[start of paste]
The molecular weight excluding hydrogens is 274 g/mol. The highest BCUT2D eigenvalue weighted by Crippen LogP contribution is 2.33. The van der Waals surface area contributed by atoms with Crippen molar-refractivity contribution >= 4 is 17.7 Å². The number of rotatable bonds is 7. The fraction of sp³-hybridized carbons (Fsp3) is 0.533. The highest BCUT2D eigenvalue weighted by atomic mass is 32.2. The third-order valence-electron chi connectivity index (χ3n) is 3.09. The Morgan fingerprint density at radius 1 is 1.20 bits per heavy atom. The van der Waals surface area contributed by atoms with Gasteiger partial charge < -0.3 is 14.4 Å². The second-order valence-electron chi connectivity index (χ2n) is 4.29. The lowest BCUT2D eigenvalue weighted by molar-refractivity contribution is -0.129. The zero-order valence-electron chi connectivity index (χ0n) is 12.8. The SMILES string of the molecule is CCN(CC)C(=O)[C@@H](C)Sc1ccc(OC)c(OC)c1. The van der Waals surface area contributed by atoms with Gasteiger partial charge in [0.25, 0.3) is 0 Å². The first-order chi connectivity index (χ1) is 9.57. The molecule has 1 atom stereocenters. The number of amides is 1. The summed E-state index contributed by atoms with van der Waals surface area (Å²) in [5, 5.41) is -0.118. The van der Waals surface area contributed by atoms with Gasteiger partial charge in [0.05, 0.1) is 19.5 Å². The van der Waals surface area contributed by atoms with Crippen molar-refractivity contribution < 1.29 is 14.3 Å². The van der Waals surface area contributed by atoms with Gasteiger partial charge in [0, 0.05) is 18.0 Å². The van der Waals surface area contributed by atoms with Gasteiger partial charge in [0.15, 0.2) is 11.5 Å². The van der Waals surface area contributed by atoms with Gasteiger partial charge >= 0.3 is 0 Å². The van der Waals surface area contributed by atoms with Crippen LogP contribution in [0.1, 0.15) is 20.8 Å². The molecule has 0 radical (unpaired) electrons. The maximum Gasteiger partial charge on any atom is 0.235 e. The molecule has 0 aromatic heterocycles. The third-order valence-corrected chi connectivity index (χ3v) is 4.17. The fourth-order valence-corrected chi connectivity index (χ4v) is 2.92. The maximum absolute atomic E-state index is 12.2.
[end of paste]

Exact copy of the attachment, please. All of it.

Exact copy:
The molecular weight excluding hydrogens is 274 g/mol. The highest BCUT2D eigenvalue weighted by Crippen LogP contribution is 2.33. The van der Waals surface area contributed by atoms with Crippen molar-refractivity contribution >= 4 is 17.7 Å². The number of rotatable bonds is 7. The fraction of sp³-hybridized carbons (Fsp3) is 0.533. The highest BCUT2D eigenvalue weighted by atomic mass is 32.2. The third-order valence-electron chi connectivity index (χ3n) is 3.09. The Morgan fingerprint density at radius 1 is 1.20 bits per heavy atom. The van der Waals surface area contributed by atoms with Gasteiger partial charge < -0.3 is 14.4 Å². The second-order valence-electron chi connectivity index (χ2n) is 4.29. The lowest BCUT2D eigenvalue weighted by molar-refractivity contribution is -0.129. The zero-order valence-electron chi connectivity index (χ0n) is 12.8. The SMILES string of the molecule is CCN(CC)C(=O)[C@@H](C)Sc1ccc(OC)c(OC)c1. The van der Waals surface area contributed by atoms with Gasteiger partial charge in [0.25, 0.3) is 0 Å². The first-order chi connectivity index (χ1) is 9.57. The molecule has 1 atom stereocenters. The number of amides is 1. The summed E-state index contributed by atoms with van der Waals surface area (Å²) in [5, 5.41) is -0.118. The van der Waals surface area contributed by atoms with Gasteiger partial charge in [0.05, 0.1) is 19.5 Å². The van der Waals surface area contributed by atoms with Crippen molar-refractivity contribution < 1.29 is 14.3 Å². The van der Waals surface area contributed by atoms with Gasteiger partial charge in [0, 0.05) is 18.0 Å². The van der Waals surface area contributed by atoms with Gasteiger partial charge in [0.15, 0.2) is 11.5 Å². The van der Waals surface area contributed by atoms with Gasteiger partial charge >= 0.3 is 0 Å². The van der Waals surface area contributed by atoms with Crippen LogP contribution in [0.1, 0.15) is 20.8 Å². The molecule has 0 radical (unpaired) electrons. The maximum Gasteiger partial charge on any atom is 0.235 e. The molecule has 0 aromatic heterocycles. The third-order valence-corrected chi connectivity index (χ3v) is 4.17. The fourth-order valence-corrected chi connectivity index (χ4v) is 2.92. The maximum absolute atomic E-state index is 12.2.